INTERNATIONAL (Editor’s introduction) In recent weeks, a little-known genetic disease has claimed headlines in the United States following an announcement by Hilltop Farm that one of their stallions, Sternlicht (2010: Soliman de Hus - Rhapsody x Rascalino) – a great- grandson of the legendary Donnerhall – had been removed from their 2018 breeding roster as he had tested positive as a carrier of WFFS. ‘Warmblood Fragile Foal Syndrome is an inherited systemic connective tissue disorder that is found in Warmblood horses. Foals can have extreme skin fragility that lacks tensile strength and is often characterized by tearing or ulceration from normal contact with surroundings. Limb joints are extremely lax, affected foals cannot stand normally, and they must be euthanized soon after birth’.
At the time this edition of BN was completed, news and commentary were still emerging with regard to WFFS, so this article is not a definitive analysis but an understanding of information from deductible facts from research and provided by third parties, to date.
What is WFFS?
Warmblood Fragile Foal Syndrome (WFFS) is an autosomal-recessive trait, meaning a foal can only be affected if that foal inherits the disease from both parents. Parents that are carriers do not have any symptoms associated with WFFS. However, they will pass on a copy of the defective gene to their off- spring 50% of the time whether bred to a carrier or a non-carrier and regardless of the foal’s gender. If two carriers are bred, the foal has a 25% chance of being affected (a death sentence) and a 50% chance of being a carrier.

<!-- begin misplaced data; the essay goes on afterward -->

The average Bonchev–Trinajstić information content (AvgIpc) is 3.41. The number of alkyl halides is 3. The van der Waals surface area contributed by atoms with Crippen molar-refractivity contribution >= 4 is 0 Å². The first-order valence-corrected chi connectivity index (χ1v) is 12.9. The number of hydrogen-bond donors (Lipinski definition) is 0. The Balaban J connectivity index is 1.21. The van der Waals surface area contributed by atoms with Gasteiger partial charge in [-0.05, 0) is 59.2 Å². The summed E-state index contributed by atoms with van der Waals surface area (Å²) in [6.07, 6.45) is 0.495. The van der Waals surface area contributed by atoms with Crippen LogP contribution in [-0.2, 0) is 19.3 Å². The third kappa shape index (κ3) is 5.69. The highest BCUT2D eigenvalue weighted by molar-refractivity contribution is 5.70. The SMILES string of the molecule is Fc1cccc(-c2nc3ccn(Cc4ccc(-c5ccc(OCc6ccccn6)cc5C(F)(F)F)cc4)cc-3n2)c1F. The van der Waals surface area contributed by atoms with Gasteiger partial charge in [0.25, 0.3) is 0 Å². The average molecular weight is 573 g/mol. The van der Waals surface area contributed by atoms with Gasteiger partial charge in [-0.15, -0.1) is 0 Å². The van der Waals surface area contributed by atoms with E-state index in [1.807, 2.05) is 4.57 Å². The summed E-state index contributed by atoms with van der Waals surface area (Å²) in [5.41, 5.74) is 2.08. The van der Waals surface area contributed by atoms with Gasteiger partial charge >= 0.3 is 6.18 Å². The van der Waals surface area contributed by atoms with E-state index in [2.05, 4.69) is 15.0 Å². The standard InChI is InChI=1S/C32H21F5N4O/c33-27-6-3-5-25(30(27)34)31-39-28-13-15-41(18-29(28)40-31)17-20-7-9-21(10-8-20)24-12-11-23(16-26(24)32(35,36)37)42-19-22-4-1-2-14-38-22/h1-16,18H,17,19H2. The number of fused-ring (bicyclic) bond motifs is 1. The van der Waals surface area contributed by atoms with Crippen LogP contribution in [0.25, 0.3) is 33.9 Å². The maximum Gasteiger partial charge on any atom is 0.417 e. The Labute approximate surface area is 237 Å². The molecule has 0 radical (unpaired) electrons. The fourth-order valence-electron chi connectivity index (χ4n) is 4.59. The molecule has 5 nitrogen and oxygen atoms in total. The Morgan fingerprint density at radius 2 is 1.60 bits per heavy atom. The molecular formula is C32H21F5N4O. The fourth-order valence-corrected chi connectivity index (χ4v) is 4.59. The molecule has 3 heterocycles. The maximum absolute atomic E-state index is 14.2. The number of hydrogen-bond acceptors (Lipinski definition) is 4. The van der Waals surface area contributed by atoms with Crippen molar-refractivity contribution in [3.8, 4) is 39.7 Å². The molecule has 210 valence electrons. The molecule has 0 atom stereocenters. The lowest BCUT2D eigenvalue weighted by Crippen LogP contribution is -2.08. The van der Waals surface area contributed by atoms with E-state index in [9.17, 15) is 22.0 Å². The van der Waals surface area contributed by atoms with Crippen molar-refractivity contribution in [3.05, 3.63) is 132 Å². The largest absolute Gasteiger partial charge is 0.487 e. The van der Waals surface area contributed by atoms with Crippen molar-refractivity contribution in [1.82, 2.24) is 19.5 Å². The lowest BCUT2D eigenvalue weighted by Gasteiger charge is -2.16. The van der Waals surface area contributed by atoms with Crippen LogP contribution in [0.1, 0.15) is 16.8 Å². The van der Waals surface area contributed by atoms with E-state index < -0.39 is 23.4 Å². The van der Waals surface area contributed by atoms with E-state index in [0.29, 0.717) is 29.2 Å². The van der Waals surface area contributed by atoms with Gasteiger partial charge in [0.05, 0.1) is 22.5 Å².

Our understanding is that in March 2012, a mare gave birth to a foal with all the symptoms currently associated with WFFS, and was at first thought to be a carrier for a different genetic disease, such as Hereditary Equine Regional Dermal Asthenia (HERDA, which was discovered in 2007). When she was found to not be a carrier, research of her and some of her relatives led to the identification of the genetic anomaly responsible for WFFS.
• 2013: A genetic test for Warmblood Fragile Foal Syndrome Type 1 (WFFS), developed by Nena Winand, PhD, of Cornell University in Ithaca, New York, became commercially available...
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